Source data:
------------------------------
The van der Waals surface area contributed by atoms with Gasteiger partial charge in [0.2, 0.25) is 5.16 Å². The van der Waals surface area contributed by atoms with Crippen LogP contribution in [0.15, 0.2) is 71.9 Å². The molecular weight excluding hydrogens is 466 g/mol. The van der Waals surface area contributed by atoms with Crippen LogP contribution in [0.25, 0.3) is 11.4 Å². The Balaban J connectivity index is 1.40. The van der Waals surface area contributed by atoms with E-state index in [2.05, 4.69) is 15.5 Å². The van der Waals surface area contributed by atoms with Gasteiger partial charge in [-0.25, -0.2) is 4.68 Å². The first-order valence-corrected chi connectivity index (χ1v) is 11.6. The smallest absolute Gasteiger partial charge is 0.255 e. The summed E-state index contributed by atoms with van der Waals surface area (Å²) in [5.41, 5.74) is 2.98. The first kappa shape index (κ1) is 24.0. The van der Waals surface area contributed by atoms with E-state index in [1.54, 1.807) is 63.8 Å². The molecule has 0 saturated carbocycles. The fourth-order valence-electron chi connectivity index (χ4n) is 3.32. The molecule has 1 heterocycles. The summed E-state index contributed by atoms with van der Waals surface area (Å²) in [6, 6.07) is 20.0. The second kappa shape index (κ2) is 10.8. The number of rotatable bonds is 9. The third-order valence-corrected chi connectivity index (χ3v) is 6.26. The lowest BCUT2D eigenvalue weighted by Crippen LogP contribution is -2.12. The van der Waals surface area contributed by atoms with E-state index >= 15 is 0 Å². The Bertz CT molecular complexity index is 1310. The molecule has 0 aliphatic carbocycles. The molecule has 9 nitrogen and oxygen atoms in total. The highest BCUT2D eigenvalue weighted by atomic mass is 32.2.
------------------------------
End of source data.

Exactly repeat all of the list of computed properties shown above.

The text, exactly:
The van der Waals surface area contributed by atoms with Gasteiger partial charge in [0.2, 0.25) is 5.16 Å². The van der Waals surface area contributed by atoms with Crippen LogP contribution in [0.15, 0.2) is 71.9 Å². The molecular weight excluding hydrogens is 466 g/mol. The van der Waals surface area contributed by atoms with Crippen LogP contribution in [0.25, 0.3) is 11.4 Å². The Balaban J connectivity index is 1.40. The van der Waals surface area contributed by atoms with E-state index in [2.05, 4.69) is 15.5 Å². The van der Waals surface area contributed by atoms with Gasteiger partial charge in [-0.25, -0.2) is 4.68 Å². The first-order valence-corrected chi connectivity index (χ1v) is 11.6. The smallest absolute Gasteiger partial charge is 0.255 e. The summed E-state index contributed by atoms with van der Waals surface area (Å²) in [5.41, 5.74) is 2.98. The first kappa shape index (κ1) is 24.0. The van der Waals surface area contributed by atoms with E-state index in [1.54, 1.807) is 63.8 Å². The molecule has 0 saturated carbocycles. The fourth-order valence-electron chi connectivity index (χ4n) is 3.32. The molecule has 1 heterocycles. The summed E-state index contributed by atoms with van der Waals surface area (Å²) in [6, 6.07) is 20.0. The second kappa shape index (κ2) is 10.8. The number of rotatable bonds is 9. The third-order valence-corrected chi connectivity index (χ3v) is 6.26. The lowest BCUT2D eigenvalue weighted by Crippen LogP contribution is -2.12. The van der Waals surface area contributed by atoms with E-state index >= 15 is 0 Å². The Bertz CT molecular complexity index is 1310. The molecule has 0 aliphatic carbocycles. The molecule has 9 nitrogen and oxygen atoms in total. The highest BCUT2D eigenvalue weighted by atomic mass is 32.2.